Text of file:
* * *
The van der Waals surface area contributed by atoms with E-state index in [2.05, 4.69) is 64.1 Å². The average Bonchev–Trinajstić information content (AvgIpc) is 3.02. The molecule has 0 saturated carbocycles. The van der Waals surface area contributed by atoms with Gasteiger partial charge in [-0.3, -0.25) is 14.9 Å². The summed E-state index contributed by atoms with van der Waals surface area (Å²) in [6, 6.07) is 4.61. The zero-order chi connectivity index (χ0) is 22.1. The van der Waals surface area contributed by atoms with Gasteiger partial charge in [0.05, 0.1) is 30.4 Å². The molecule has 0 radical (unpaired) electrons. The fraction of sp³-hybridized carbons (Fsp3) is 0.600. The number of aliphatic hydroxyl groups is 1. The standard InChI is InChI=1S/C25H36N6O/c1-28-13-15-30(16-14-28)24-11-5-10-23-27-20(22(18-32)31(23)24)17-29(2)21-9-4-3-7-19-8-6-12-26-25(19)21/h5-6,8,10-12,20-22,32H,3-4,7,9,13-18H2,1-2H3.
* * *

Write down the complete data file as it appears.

The van der Waals surface area contributed by atoms with E-state index in [2.05, 4.69) is 64.1 Å². The average Bonchev–Trinajstić information content (AvgIpc) is 3.02. The molecule has 0 saturated carbocycles. The van der Waals surface area contributed by atoms with Gasteiger partial charge in [-0.3, -0.25) is 14.9 Å². The summed E-state index contributed by atoms with van der Waals surface area (Å²) in [6, 6.07) is 4.61. The zero-order chi connectivity index (χ0) is 22.1. The van der Waals surface area contributed by atoms with Gasteiger partial charge in [0.05, 0.1) is 30.4 Å². The molecule has 0 radical (unpaired) electrons. The fraction of sp³-hybridized carbons (Fsp3) is 0.600. The number of aliphatic hydroxyl groups is 1. The standard InChI is InChI=1S/C25H36N6O/c1-28-13-15-30(16-14-28)24-11-5-10-23-27-20(22(18-32)31(23)24)17-29(2)21-9-4-3-7-19-8-6-12-26-25(19)21/h5-6,8,10-12,20-22,32H,3-4,7,9,13-18H2,1-2H3.